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MS Instruments

MS Instruments

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Published by FreeNursingNotes
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Published by: FreeNursingNotes on Nov 26, 2009
Copyright:Attribution Non-commercial


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Surgical Instruments
Medical and Surgical Instruments for Nursing
Surgical InstrumentsDefinitionSurgical instruments are tools or devices that perform such functions as cutting, dissecting,grasping, holding, retracting, or suturing. Most surgical instruments are made from stainlesssteel. Other metals, such as titanium, chromium, vanadium, and molybdenum, are also used.PurposeSurgical instruments facilitate a variety of procedures and operations. Specialized surgicalpacks contain the most common instruments needed for particular surgeries.Surgical instruments are used in all hospitals, outpatient facilities, and most professionaloffices. Instrument users include surgeons, dentists, physicians, and many other health careproviders. Millions of new and replacement instruments are sold each year. Many surgicalinstruments now have electronic or computerized components.DescriptionBasic categories of surgical instruments include specialized implements for the followingfunctions:cutting, grinding, and dissectingclampinggrasping and holdingprobingdilating or enlargingretractingsuctioningScissors are an example of cutting instruments. Dissecting instruments are used to cut orseparate tissue. Dissectors may be sharp or blunt. One example of a sharp dissector is ascalpel. Examples of blunt dissectors include the back of a knife handle, curettes, andelevators. Clamps, tenacula, and forceps are grasping and holding instruments. Probinginstruments are used to enter natural openings, such as the common bile duct, or fistulas.Dilating instruments expand the size of an opening, such as the urethra or cervical os.Retractors assist in the visualization of the operative field while preventing trauma to othertissues. Suction devices remove blood and other fluids from a surgical or dental operativefield.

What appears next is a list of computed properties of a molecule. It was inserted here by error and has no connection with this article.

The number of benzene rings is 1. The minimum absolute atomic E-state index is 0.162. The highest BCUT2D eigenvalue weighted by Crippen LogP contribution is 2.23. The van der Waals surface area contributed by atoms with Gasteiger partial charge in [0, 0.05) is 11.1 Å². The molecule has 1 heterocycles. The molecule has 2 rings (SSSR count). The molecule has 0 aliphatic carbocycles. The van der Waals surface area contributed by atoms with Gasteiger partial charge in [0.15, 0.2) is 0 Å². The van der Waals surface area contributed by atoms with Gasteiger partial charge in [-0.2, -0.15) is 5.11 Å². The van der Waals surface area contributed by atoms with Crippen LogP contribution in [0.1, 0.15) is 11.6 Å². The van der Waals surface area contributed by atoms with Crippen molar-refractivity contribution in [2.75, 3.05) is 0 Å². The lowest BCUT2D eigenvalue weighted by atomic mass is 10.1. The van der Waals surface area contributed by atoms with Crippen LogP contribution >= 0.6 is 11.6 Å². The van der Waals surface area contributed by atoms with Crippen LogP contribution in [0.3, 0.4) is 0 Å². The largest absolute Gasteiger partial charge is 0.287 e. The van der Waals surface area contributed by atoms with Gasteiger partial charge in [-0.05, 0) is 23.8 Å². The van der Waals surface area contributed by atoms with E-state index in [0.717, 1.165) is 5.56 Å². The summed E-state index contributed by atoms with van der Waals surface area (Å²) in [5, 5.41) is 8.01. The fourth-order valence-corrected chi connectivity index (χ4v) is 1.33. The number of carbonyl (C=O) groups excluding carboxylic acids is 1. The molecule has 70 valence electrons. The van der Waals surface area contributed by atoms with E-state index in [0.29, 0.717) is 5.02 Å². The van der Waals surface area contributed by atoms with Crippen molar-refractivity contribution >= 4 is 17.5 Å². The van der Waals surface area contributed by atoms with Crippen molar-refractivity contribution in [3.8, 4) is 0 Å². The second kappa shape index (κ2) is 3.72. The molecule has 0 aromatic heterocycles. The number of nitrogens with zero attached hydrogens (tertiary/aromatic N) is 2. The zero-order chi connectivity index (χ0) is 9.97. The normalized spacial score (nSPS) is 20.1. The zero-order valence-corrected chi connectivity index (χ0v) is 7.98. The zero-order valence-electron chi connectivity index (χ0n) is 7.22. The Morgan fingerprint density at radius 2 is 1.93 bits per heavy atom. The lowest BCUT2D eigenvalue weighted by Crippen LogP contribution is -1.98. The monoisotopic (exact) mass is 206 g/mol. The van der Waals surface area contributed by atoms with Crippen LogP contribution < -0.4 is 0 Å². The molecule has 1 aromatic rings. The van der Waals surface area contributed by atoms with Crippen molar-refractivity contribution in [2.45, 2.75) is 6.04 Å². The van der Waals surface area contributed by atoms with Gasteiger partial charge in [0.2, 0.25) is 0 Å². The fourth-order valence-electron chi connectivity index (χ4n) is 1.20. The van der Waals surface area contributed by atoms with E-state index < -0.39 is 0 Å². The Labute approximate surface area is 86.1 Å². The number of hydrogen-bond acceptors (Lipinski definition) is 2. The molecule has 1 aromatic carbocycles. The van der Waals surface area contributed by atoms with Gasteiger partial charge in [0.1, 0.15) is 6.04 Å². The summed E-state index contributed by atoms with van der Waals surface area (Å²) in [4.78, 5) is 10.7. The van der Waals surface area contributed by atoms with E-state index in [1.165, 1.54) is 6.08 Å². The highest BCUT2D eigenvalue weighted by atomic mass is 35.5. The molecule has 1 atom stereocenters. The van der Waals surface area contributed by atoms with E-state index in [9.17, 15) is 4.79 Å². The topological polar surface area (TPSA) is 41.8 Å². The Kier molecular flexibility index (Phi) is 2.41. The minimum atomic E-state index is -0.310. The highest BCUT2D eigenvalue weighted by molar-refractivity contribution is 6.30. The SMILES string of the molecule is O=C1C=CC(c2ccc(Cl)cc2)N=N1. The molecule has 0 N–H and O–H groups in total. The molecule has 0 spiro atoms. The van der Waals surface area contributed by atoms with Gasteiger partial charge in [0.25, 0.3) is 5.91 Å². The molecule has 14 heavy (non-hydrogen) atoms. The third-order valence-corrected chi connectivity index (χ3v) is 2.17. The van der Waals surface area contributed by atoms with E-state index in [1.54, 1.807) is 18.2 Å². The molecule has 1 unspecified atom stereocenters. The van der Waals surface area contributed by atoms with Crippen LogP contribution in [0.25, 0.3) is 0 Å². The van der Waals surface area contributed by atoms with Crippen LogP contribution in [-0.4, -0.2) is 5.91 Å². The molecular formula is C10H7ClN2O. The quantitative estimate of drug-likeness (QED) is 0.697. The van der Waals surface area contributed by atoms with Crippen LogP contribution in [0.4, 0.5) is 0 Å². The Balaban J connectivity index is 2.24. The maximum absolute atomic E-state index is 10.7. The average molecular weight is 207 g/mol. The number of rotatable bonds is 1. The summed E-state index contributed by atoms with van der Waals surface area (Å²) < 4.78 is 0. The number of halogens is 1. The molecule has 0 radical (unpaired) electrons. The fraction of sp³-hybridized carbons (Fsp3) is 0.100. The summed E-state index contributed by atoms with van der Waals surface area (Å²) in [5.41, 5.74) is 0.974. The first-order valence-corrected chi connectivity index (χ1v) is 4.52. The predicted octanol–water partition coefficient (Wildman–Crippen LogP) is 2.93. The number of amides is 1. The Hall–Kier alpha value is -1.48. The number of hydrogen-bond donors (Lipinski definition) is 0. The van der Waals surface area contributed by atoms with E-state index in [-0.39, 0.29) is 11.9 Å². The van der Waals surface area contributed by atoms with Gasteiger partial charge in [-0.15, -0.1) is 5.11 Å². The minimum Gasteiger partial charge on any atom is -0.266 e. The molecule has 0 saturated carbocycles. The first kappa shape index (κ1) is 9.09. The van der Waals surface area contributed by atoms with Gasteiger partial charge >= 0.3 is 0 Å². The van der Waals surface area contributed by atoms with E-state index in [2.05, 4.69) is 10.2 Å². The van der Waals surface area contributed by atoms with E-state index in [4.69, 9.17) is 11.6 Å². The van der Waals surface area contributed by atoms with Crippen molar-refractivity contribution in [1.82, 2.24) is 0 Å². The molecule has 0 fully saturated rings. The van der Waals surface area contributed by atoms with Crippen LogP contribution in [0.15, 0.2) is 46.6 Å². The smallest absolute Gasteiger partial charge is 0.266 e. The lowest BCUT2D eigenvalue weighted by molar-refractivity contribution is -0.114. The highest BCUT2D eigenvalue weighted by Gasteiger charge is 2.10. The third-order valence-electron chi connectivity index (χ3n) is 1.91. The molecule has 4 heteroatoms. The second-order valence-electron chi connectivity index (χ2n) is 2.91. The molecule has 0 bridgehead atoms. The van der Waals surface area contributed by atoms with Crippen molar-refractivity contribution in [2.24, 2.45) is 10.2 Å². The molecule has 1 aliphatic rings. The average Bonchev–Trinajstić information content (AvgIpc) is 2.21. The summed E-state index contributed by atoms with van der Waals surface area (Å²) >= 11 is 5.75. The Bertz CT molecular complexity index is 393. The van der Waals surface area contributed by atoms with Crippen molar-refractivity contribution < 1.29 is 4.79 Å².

Sharps and related items should be counted four times: prior to the start of the procedure;before closure of a cavity within a cavity; before wound closure begins; and at skin closureor the end of the procedure. In addition, a count should be taken any time surgicalpersonnel are replaced before, during, or after a procedure. Instruments, sharps, andsponges should be counted during all procedures in which there is a possibility of leaving anitem inside a patient.The misuse of surgical instruments frequently causes alignment problems. Instrumentsshould always be inspected before, during, and after surgical or dental procedures.Inspection is an ongoing process that must be carried out by all members of a surgical team.Scissors must be sharp and smooth, and must cut easily. Their edges must be inspected forchips, nicks, or dents.After a procedure, staff members responsible for cleaning and disinfecting the instrumentsshould also inspect them. The instruments should be inspected again after cleaning andduring packaging. Any instrument that is not in good working order should be sent forrepair. Depending on use, surgical instruments can last for up to 10 years given proper care.PreparationInstruction in the use and care of surgical instruments may range from the medical trainingrequired by physicians and dentists to on-the-job training for orderlies and aides.Surgical instruments are prepared for use according to strict institutional and professionalprotocols. Instruments are maintained and sterilized prior to use.Surgical instruments must be kept clean during a procedure. This is accomplished bycarefully wiping them with a moist sponge and rinsing them frequently in sterile water.Periodic cleaning during the procedure prevents blood and other tissues from hardening andbecoming trapped on the surface of an instrument.Instruments must be promptly rinsed and thoroughly cleaned and sterilized after aprocedure. Ultrasonic cleaning and automatic washing often follow the manual cleaning ofinstruments. Instruments may also be placed in an autoclave after manual cleaning. Themanufacturer's instructions must be followed for each type of machine. Staff membersresponsible for cleaning instruments should wear protective gloves, waterproof aprons, andface shields to protect themselves and maintain instrument sterility.AftercareObservation of the patient after surgical or dental procedures provides the best indicationthat correct instrument handling and aseptic technique was followed during surgery. Afteran operation or dental procedure, individuals should show no evidence of the following:retained instruments or spongesinfection at the site of the incision or operation

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